"The strange and weird superstition, concerning the carrying off by the fairies of children, is well known... But the fairies carried off adults also, as the following song will show.... It is necessary to observe that the person who speaks is the one who has been carried off by the fairies, and set with others who had undergone the same fate to nurse the stolen babies. If not delivered, within a year and a day, she was to be made queen of the fairy fort, and would henceforth be lost to mortal ken. She perceives a woman washing on the brink of a stream, and informs her of these facts, and of the manner in which she may be liberated, whilst still hushing the baby to sleep. There is much pathos in her allusion to the fact that she is nursing a strange babe, whilst her own remains without a mother's care. " -The Shamrock (1870)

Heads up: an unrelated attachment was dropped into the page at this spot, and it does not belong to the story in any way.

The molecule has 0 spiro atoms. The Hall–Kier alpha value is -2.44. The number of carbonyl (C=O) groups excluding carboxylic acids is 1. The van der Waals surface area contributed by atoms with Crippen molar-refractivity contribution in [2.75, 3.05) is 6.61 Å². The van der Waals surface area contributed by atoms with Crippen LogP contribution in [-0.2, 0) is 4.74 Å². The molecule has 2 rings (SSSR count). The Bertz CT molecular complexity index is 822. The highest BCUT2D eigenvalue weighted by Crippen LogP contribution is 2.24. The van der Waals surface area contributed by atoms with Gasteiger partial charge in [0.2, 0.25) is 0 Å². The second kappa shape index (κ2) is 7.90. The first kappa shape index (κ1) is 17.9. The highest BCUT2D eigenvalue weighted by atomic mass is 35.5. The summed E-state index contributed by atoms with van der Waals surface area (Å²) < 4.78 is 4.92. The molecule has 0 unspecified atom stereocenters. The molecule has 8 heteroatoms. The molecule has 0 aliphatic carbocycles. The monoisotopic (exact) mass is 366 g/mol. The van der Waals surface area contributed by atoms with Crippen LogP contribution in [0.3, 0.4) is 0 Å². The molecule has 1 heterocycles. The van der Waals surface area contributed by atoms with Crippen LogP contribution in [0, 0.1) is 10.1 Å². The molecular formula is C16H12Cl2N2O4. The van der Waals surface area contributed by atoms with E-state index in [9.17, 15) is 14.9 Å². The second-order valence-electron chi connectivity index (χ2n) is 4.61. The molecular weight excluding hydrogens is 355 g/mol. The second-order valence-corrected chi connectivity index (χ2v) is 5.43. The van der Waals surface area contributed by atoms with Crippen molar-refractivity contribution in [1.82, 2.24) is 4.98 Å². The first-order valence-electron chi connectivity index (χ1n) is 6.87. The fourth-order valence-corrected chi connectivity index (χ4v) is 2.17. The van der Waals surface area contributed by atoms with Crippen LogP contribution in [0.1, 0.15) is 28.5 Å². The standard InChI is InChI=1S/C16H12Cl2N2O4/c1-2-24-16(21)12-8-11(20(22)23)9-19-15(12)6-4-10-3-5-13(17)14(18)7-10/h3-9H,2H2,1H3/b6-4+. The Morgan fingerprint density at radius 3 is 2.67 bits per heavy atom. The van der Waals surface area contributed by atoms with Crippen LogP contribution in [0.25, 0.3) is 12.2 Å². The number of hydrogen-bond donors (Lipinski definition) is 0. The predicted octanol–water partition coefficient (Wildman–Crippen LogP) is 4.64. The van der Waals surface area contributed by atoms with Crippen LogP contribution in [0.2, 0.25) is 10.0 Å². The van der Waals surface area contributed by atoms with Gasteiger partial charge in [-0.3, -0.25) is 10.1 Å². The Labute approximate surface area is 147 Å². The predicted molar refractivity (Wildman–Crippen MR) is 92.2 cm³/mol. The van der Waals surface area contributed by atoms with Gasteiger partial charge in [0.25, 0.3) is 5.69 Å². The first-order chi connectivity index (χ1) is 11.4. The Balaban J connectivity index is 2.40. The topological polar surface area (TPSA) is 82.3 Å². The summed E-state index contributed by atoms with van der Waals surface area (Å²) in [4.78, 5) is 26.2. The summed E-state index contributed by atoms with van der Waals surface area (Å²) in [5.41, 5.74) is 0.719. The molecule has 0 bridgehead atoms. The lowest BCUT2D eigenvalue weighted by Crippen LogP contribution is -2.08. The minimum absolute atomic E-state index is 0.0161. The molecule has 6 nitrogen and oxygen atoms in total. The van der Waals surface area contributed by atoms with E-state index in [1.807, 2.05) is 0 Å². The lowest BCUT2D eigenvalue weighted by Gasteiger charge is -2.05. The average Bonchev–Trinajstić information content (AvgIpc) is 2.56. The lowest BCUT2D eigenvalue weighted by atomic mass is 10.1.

Fairy Lullaby - Irish Children's Songs - Ireland - Mama Lisa's World: Children's Songs and Rhymes from Around the World  - Intro Image


"The lullaby line addressed to the baby is to be read in a lower tone than the rest, being marked piano in the music. This line differs in different Irish copies, so that, in place of 'Hush-a-by baby, babe not mine,' the reader might say simply: 'Shoheen sho, strange baby O!' or, 'Sho hoo lo, sho hoo lo.'" -The Shamrock (1870)

The original version of this song is Irish Gaelic. It's called A Bhean Úd Thíos


Sheet Music

Sheet Music - Fairy Lullaby

Thanks and Acknowledgements

"The English version is by Mr. Sigerson, who has preserved the rhythm of the original, in a faithful translation." -Shamrock (Vol. 8 - 1870)

Image from an old fairy book - heavily edited by Mama Lisa.